As Education Moves Online, Schools Need Connectivity More Than Ever

Andy is CSO for Huawei Technologies USA, overseeing Huawei’s US cyber assurance program.

The gap between those with good internet connections and those without—the digital divide—has been an issue in the U.S. for years. But with the impact of the pandemic on work, school and leisure time, the importance of connectivity has become clear to everyone. Prescient voices have long decried what they called the homework gap, the difficulty many students in lower-income households have in completing homework assignments because they lack a good internet connection at home. This harmful economic disparity cannot be allowed to continue.

The pandemic has required many students to attend school online, highlighting the importance of the homework gap. An analysis released in June by the Boston Consulting Group (BCG) and Common Sense Media provides demonstrable evidence that this is a serious problem.

Even before the pandemic, the data was concerning. As many as 30% of all K-12 public school students lived in households that either had no internet connection or, if there was some connectivity, lacked access to a device adequate for learning from home. That amounts to 15 million to 16 million kids nationwide.

The digital divide is a national problem that disproportionately hurts poorer students — often in rural communities where connectivity can be spotty — as well as minority students: While 18% of white households lack home broadband, the problem afflicts 26% of Hispanic households, 30% of Black households and 35% of Native American households.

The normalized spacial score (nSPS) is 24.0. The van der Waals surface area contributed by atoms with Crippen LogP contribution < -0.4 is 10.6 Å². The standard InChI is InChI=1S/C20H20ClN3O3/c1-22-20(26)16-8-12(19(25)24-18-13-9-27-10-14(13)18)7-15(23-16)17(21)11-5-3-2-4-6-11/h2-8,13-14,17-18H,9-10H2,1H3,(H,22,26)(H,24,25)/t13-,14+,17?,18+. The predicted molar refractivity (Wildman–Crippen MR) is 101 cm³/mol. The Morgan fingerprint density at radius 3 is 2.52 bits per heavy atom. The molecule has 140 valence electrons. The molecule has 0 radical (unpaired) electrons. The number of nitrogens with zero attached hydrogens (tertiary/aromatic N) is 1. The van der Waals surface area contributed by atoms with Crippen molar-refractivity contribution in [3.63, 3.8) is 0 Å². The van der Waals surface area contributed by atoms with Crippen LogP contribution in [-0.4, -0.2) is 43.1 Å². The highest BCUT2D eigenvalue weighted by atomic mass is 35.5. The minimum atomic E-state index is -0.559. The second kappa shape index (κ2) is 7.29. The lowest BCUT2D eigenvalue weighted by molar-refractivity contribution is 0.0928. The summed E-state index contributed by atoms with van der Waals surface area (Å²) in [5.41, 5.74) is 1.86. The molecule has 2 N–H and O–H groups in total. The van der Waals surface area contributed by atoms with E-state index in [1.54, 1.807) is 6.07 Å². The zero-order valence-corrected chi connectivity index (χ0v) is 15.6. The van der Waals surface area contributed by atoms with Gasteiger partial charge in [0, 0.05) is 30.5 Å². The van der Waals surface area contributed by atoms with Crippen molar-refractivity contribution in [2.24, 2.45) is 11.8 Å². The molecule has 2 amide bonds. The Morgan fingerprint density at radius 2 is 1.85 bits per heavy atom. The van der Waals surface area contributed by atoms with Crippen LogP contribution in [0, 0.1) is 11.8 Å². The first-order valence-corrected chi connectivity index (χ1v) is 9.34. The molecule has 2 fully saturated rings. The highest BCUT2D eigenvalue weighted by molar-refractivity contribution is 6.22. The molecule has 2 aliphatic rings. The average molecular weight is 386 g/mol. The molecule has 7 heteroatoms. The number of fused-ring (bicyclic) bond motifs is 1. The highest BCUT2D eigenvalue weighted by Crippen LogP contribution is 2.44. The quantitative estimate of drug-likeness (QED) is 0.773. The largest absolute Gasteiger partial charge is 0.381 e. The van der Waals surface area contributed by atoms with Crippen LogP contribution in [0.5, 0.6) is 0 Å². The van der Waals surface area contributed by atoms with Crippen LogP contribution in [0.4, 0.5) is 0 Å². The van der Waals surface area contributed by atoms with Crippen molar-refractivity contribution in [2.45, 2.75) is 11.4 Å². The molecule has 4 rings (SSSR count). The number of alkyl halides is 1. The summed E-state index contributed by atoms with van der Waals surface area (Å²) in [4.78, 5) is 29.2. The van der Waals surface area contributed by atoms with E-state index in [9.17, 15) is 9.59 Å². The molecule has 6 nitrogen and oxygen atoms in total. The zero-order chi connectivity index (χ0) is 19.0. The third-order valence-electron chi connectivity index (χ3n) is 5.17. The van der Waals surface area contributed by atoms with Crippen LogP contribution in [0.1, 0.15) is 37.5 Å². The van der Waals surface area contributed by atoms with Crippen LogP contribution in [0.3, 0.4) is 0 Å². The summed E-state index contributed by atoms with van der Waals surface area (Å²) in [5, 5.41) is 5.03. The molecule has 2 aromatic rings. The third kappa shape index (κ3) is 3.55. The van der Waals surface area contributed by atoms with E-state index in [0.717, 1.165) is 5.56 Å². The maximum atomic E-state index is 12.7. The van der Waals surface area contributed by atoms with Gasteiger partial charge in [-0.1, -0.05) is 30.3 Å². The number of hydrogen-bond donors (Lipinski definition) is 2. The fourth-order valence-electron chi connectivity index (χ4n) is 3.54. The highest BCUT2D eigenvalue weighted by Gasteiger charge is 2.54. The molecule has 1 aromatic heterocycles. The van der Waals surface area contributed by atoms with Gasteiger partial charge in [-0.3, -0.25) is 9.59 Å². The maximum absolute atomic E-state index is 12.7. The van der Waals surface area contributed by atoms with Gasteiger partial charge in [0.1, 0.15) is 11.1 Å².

How fast is fast enough?

As the BCG/Common Sense report notes: “High-speed internet connection at home is not a luxury. It is as essential as electricity and running water.” Furthermore, the study shows that as more instruction is done online, the more crucial broadband internet becomes. For example, with a low-speed connection, it might take half an hour to watch a two-minute video lesson because the streaming buffers or freezes often while the video is loading.

Most Americans have access to some internet service, but not all services can support the broadband speeds needed for distance learning. The BCG/Common Sense report says that for a single user, 25 Mbps download and 3 Mbps upload are the minimum speeds needed.

Many discussions are taking place about how to bridge the digital divide in the U.S. as remote learning shapes the future of education. So what needs to happen next?

Lawmakers should allocate the necessary funds. In a campaign called #ConnectAllStudents, Common Sense Media contends Congress should provide school districts with $6 billion to $11 billion in direct emergency funding to ensure that students who lack internet service and devices at home can have them. The report calls on lawmakers to take longer-term, concerted action with state governments and the private sector to strategically invest to close the connectivity gaps in America’s broadband infrastructure and meet the needs of the unserved and underserved. The ICT industry should identify and advocate for technical and funding requirements.